Monthly Archives: September 2012

LA’s red-carpet fashion gets filtered for shoppers

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Style looks a little different when it comes through a Hollywood lens, and shoppers often like what they see.

Sunday’s Emmy Awards featured the first big fashion red carpet of the season — and it was a long runway: a parade of rainbow-bright gowns, skyscraper heels, glittering clutches that only hold a lipstick, along with millions of dollars in jewels.

It didn’t exactly change what most women are wearing, but what many do take away as a style cue is attitude. It’s the cool, relaxed glamour that celebrities so often capture that gives the West Coast its fashion credibility.

The Emmys coincide with the seasonal catwalk previews in Milan and Paris, that, in theory, are where designers, retailers, editors and stylists are choosing the must-have items for spring after soaking in the new looks from New York and London. But celebrities and their Los Angeles neighbors don’t particularly like to be told what to wear because it’s in or out of fashion. And they’re good at adding their own spin.
“L.A. women are great at taking current trends and interpreting them to suit their personal style,” says celebrity stylist Jennifer Rade, who counts Angelina Jolie and Jada Pinkett Smith among her clients. “L.A. style is about self-expression.”

Monique Lhuillier, one of the few California-based designers to show at New York Fashion Week, agrees there’s more room to change a look if you’re wearing it in Los Angeles. “You get a sense … that women don’t want (to be) too perfect or buttoned-up,” she says.

A runway gown often is unrecognizable when it turns up on the red carpet at an awards show, mostly because it will seem less severe and more approachable, Lhuillier says. The makeup likely will be more natural, hair will be more casual and the accessories will be more colorful. It’s probably the image that more consumers will relate to, she adds.

(Many expert observers said Lhuillier’s flame-red-and-champagne gown worn by Ginnifer Goodwin was one of this year’s Emmy gowns to leave a lasting impression.)

That’s where a trend starts — and how it keeps going. The maxi dress is one look that suits a starlet, says Louise Roe, Glamour magazine’s editor at large and the new host of NBC’s “Fashion Star.” It’s funky, cool and fancy enough that no one is giving it up.

Roe, a British native, has filled her wardrobe with them, and she’s generally wearing more prints and an overall looser silhouette, just like the stars she’s mingling with. “I’ll see something new and say, ‘I’m going to shop for something like that,'” Roe says, “and it’s not always a multi-thousand-dollar runway look.”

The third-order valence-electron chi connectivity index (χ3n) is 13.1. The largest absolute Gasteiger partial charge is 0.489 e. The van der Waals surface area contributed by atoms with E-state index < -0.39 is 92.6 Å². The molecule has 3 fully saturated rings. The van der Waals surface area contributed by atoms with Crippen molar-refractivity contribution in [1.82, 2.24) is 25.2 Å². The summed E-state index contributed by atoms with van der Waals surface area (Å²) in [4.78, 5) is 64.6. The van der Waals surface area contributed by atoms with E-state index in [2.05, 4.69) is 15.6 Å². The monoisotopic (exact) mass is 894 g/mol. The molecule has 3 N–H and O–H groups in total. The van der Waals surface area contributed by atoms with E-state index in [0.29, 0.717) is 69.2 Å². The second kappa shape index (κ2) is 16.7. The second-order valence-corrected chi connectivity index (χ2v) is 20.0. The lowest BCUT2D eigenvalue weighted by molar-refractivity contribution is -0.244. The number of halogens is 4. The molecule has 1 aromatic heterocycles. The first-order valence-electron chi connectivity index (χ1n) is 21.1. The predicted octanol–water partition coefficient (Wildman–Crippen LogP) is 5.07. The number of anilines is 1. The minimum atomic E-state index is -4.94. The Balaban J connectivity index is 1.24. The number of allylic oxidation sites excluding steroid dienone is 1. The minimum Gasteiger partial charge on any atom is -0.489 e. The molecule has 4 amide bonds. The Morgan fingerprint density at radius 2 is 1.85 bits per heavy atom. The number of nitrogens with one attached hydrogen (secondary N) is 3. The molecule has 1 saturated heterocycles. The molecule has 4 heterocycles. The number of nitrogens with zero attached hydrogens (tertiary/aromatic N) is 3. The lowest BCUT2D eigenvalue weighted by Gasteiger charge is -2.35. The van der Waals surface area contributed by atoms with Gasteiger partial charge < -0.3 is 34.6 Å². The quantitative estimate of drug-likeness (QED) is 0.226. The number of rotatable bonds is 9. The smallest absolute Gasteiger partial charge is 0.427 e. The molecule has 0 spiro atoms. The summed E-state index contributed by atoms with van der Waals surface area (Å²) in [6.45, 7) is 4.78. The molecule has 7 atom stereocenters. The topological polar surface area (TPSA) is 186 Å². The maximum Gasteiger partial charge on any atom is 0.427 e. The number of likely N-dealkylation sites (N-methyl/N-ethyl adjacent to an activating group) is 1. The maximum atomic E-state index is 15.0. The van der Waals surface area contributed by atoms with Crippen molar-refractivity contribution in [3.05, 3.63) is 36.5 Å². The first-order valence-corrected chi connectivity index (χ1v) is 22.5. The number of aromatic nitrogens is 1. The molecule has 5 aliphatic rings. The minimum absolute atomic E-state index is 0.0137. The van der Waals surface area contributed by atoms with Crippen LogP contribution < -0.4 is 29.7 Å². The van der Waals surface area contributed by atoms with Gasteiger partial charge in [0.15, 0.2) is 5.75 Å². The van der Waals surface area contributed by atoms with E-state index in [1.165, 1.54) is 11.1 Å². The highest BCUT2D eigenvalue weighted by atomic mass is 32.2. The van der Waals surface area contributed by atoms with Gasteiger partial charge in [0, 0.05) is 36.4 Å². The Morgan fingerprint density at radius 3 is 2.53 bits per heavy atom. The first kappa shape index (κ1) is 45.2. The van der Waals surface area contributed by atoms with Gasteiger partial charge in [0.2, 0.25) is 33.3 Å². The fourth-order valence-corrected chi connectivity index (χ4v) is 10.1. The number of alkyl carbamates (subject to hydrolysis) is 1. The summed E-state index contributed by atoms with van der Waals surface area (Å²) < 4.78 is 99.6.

“People want what they see celebrities wearing,” agrees Rade, who serves as a spokeswoman for retailers T.J. Maxx and Marshalls. She has seen shoppers carrying ripped-out pages of magazines as they try to emulate a look.

Celebrities are more likely than models to be seen as three-dimensional people, and they are photographed at home, at work and even the grocery store in all types of clothes, so there is something “livable” about their closet, agrees Joe Zee, creative director of Elle magazine, who has spent several months shuttling between coasts to tape the Sundance Channel show “All on the Line.”

He says he saw lots of women — important women — in L.A. attend business meetings in a T-shirt, jacket, jeans and great gladiator sandals, but they would surely be in a suit in New York. Clothes are a way for a celebrity to further tell her evolving story, Zee says, while that East Coast “fashion girl” might be making more of a single, high-impact statement.

They also seem to have a more varied routine, and the luxury of a car — which translates to a lot less black. Weather is a factor, too: a miniskirt one day, a romper the next, but you might need jeans and a cardigan later in the week.

When Roe moved out West four years ago, she was expecting hot pink tracksuits, but that’s not what she found. There are deep closets and a willingness to experiment, she observes.

When Lhuillier packs for her New York trips, it’s about a morning-to-midnight look that straddles every occasion. “It’ll be smarter and chicer because it’s going to be all day,” she says. “When I’m home I wear a lot more color and have more fun. I start my day in a casual dress and a lower heel, big sunglasses and a big tote. And then I’ll do a complete change later in the day because I can.”
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Lady Gaga, Westwood top London fashion shows

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London Fashion Week kicked into high gear Sunday, with a hectic day of shows that culminated in Lady Gaga taking a starring turn on celebrity milliner Philip Treacy’s catwalk.

Earlier in the day, punk queen Vivienne Westwood upstaged her own models in a finale that saw her strutting down the runway with a climate change slogan T-shirt.
Fashion doesn’t get more theatrical than this.

Day Three of London’s twice-a-year style extravaganza was packed with runway previews by some of the capital’s most popular designers: Westwood, Paul Smith, Jonathan Saunders, Mary Katrantzou and Alice Temperley.